Shared Design:

The Strive will be available under the Atomic and Armada branding.

For the Retailer:
For those in the industry wondering what mounting templates you will need, the Strives use the current templates that you very well already have.

Conclusion, On Snow Experience and Our View:
Whenever we get word of a new binding, it is like Christmas in December, and like any new toy, we love sharing it with you, our reader. After getting both the Strive and Strive demo on the snow, I can say that the demo binding does not ski any differently than its retail version. This is impressive. Therefore, whenever we are able, we will be installing this new binding on all of SkiTalk's test skis. While pricing has not yet been released, expect the all new Strives to be in line with other 14 and 15 DIN bindings. We are very excited with this new offering from Salomon and cannot wait for our shipment so we can start putting this new binding into use and reporting back to you!

10/25/22-Updated with video and Strive MN16 information.
About author
I started skiing in the mid-70s in the Pocono Mountains of Pennsylvania; from then on, I found myself entrenched in the industry. I have worked in various ski shops from suburban to ski town to resort, giving me a well-rounded perspective on what skiers want from their gear. That experience was parlayed into my time as a Gear Review Editor and also consulting with manufacturers as a product tester. Along with being a Masterfit-trained bootfitter I am a fully certified self proclaimed Gear Guru. Not only do I keep up with the cutting edge of ski gear technology, but I am an avid gear collector and have an extensive array of bindings as well as many vintage skis.


"Salomon is no stranger to innovation, and the Strive is a testament to the vision of Salomon’s designers."

Does Salomon still have a binding design department? A lot of the engineering and design work for the Swift binding was outsourced to the Austrian company MICADO Smart Engineering GmbH by Atomic.

In March 2019 the French daily newspaper Le Parisien published an article about a visit to Salomon’s Annecy design center, it said that about twenty people work on the development and production of prototype skis, snowboards and boots before the manufacturing process begins in factories located in Asia and Eastern Europe. There was no mention of anybody working on bindings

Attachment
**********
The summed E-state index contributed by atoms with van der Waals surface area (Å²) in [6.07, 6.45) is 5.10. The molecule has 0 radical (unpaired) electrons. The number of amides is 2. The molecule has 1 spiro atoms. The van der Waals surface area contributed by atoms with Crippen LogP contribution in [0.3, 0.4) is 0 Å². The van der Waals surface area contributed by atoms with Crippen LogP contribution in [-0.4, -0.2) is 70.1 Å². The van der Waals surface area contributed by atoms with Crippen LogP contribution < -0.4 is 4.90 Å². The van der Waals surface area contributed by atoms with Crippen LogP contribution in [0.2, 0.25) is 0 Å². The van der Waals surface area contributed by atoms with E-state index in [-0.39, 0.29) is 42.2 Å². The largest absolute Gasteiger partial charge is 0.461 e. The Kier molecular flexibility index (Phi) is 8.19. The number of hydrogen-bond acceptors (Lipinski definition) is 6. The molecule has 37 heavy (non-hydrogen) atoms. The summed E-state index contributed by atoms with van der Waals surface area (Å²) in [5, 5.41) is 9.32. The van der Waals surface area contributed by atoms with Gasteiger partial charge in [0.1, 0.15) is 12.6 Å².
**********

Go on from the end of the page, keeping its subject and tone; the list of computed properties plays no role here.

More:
Strive video was added to the original article.
Height works on a narrower ski where is it s being tipped but as the ski gets wider and the leverage point changes, height is a negative. One of the reasons a Pivot has such a good on snow feel (besides the short mount distance) is the low stack height. We are not going to get much lower than the 20 mm stand height now because of the need for space for the Gripwalk sole.
I don't need no schtinking space for the gripwalk sole; I ain't got no gripwalk sole.
before the manufacturing process begins in factories located in Asia and Eastern Europe. There was no mention of anybody working on bindings
Good article! Thanks for posting! :beercheer: I wonder where the factories are in China? Most I could find in a quick search was a link to the factory outlet in Shanghai at the bottom of the linked page, as well as other stores around China.

Here's a "finished goods" list from As far as accuracy? :huh: Mostly found link to France.

Salomon / Atomic binding and boot production is outsourced to a Romanian company that is not mentioned on the list you posted, as they do injection molding they will probably also make most of the plastic binding components. The metal components will be sourced from companies around Europe, it’s unlikely that they source binding / boot components from China as the supply lines will be too long.

The article doesn’t say what they source from Asian factories, my guess is that it will mainly be Nordic and kids gear.